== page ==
I used to hate my commute. Now I miss it. Looking back, it was the only time in the day I didn’t have to listen or speak or do anything in particular. And yet I arrived at work or at home with a whole bunch of problems well on their way to being solved.
But since WFH became everyone’s office, my commuting time has significantly shrunk. And now, there is only one other place where I feel the same sense of detachment and freedom to just be, to mutter to myself or stare blanky out the window.
However, there seems to be one little phrase which has worked its way into conversations and threatens to annihilate even this final, sacred creative sanctum.
It sounds a little bit like this.
“Don’t worry about that today. Maybe just have a think about it in the shower and we can discuss it next week.”
In. The. Shower.
This suggestion, undoubtedly positioned as a benefit to the recipient, and excuse not to have to sit through another 60 minute Google Hangout, will actually have quite the opposite effect.
Because "having a think" in the shower doesn’t happen on demand.
That’s not how showers work.
In fact, that very suggestion could kill any mind mojo that was about to go down.
You see, the rule about having good ideas in the shower is that you don’t go in with a to-do list.
Not your own. And certainly not someone else’s.
Showers work only if the outside world stays outside your door.
Showers are a safe place where we relax, thus providing a dopamine high. And dopamine is critical to creativity. But, on top of dopamine, showers provide a chance to be distracted. Giving you, as Harvard researcher Shelly H Carson puts it, the “break you need to disengage from a fixation on the ineffective solution”.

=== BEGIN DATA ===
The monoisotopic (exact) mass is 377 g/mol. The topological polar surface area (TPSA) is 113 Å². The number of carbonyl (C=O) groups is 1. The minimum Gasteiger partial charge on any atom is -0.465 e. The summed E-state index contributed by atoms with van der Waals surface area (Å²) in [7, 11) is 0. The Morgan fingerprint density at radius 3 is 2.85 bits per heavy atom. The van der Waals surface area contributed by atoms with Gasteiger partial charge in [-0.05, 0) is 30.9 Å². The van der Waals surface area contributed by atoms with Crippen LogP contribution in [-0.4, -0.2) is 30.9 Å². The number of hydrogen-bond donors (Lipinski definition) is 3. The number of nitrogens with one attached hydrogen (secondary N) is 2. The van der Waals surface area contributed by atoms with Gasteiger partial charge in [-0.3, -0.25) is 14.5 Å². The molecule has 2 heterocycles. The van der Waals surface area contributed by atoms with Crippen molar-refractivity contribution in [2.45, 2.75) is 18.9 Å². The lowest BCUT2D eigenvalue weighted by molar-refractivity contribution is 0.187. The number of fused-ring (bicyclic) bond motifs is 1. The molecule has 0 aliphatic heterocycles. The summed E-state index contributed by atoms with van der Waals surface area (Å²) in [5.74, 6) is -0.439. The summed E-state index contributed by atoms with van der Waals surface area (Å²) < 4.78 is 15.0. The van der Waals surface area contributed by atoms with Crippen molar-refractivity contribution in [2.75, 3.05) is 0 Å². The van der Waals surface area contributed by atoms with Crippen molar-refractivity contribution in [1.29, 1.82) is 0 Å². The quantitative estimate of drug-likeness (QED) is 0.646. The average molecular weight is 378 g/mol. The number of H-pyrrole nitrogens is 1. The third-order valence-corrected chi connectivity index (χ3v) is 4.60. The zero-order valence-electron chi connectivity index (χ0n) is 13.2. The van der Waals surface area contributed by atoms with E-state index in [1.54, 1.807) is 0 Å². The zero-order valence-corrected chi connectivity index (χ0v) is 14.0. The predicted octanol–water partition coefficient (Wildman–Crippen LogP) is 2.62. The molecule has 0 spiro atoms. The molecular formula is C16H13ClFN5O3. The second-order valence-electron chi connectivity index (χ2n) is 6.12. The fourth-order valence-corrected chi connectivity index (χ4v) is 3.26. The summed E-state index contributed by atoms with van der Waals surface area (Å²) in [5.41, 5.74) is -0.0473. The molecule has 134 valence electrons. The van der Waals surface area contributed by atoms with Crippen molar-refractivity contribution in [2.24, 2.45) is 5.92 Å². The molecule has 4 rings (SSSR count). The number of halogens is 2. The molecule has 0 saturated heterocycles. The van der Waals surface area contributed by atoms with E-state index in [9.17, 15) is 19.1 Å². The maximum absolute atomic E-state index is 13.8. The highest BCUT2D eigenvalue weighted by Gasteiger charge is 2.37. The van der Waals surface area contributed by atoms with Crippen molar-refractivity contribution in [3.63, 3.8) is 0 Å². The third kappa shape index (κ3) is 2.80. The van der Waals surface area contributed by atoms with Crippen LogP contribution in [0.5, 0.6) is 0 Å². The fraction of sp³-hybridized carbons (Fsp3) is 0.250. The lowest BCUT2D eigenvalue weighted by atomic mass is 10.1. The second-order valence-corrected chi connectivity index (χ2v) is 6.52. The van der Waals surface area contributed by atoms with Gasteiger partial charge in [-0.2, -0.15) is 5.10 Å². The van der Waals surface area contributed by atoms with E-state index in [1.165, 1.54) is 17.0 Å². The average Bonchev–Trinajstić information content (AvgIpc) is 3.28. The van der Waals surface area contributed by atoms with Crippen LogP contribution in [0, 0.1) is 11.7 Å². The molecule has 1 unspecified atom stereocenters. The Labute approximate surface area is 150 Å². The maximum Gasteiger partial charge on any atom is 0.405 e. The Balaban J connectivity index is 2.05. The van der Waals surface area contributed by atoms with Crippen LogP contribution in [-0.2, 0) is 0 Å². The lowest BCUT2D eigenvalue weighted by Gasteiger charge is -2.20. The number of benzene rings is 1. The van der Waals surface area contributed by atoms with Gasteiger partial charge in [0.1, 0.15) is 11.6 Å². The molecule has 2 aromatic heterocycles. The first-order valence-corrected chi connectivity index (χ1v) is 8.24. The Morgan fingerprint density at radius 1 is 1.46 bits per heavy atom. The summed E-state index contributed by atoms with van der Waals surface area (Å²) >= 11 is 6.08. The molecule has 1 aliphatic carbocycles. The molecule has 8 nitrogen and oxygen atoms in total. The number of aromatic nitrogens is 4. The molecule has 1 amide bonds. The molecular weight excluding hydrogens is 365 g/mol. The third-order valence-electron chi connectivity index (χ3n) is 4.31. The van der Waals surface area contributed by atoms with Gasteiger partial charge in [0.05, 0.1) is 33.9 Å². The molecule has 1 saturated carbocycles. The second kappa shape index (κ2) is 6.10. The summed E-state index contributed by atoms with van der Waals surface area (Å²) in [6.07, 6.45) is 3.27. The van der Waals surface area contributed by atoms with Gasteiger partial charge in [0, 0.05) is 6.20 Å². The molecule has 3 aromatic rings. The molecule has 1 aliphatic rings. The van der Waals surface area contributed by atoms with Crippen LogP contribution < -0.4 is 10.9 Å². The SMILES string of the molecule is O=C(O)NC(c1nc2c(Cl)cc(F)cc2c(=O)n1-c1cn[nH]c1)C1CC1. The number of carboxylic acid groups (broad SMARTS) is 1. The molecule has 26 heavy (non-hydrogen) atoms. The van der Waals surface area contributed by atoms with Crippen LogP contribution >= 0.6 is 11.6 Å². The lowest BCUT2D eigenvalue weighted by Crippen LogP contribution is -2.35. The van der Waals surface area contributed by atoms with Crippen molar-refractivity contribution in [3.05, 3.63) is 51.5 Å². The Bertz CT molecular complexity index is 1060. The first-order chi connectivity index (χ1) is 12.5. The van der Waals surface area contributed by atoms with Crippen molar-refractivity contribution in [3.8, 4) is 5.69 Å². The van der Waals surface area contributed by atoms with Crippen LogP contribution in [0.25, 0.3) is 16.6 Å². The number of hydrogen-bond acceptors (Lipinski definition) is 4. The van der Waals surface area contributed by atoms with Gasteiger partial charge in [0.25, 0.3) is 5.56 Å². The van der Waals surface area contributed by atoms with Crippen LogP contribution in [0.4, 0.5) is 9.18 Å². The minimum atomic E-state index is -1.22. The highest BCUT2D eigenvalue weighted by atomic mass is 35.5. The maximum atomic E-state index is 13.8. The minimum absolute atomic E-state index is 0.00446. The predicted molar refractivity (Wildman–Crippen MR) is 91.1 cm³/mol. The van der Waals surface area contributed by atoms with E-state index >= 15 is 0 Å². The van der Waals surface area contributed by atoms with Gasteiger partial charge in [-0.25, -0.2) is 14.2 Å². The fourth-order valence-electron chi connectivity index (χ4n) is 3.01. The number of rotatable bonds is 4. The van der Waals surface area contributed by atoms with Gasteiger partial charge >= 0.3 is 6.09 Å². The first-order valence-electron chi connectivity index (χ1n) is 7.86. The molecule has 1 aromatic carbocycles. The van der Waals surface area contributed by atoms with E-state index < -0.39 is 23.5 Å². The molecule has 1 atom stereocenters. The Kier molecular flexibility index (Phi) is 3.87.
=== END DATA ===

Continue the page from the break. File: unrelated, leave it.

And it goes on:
When we are diligently focused, our attention tends to be directed outward, toward the specifics of the problems we’re trying to solve. While this pattern of attention is necessary when solving problems analytically, it actually prevents us from detecting the connections that lead to insights.
But when our minds are at ease, and those alpha waves are rippling through the brain, we’re more likely to direct the spotlight of attention inward, toward that stream of remote associations emanating from the brain’s right hemisphere. We’re able to hear those quiet voices in the backs of our heads telling us about an insight. The answers have been there all along; we just weren’t listening.
Back in 265 BC, Archimedes and the Golden Crown are a powerful testament to the types of problems you can solve when your mind and body are immersed in water.
Hiero II, King of Syracuse, came to Archimedes for advice following rumours that a goldsmith he had commissioned to make a pure gold laurel wreath had cheated him. The goldsmith stood accused of mixing the pure gold King Hiero had given him with silver, and pocketing the difference. Could Archimedes help him prove or disprove this rumour?
A little while later, Archimedes walked to the public baths for his cleansing rituals. He went through the motions of washing and scrubbing and stepped into a tub of water for his final dip. As he did so, the water in the tub began to spill out over the sides. Curious, Archimedes continued to lower himself slowly into the water, and he noticed that the more his body sank into the water, the more water ran out over the sides of the tub. Eureka moment! He realised he had found the solution to Hiero’s problem. If the goldsmith had replaced some of the gold with silver, then the volume of the mixed metal crown would be greater than the volume of the pure and less dense gold, displacing more water than gold. The test was set up and it was concluded that the goldsmith had indeed cheated the King.
Had Archimedes entered the bath house consciously trying to solve the conundrum, he may well have been too preoccupied to notice the water spilling out of the tub.
So, the moral of the story is ditch that to-do list. And install a lock on your proverbial bathroom door.
For now, the shower is our final frontier of creativity. Protect it.
Anna Vogt is chief strategy officer at TBWA/London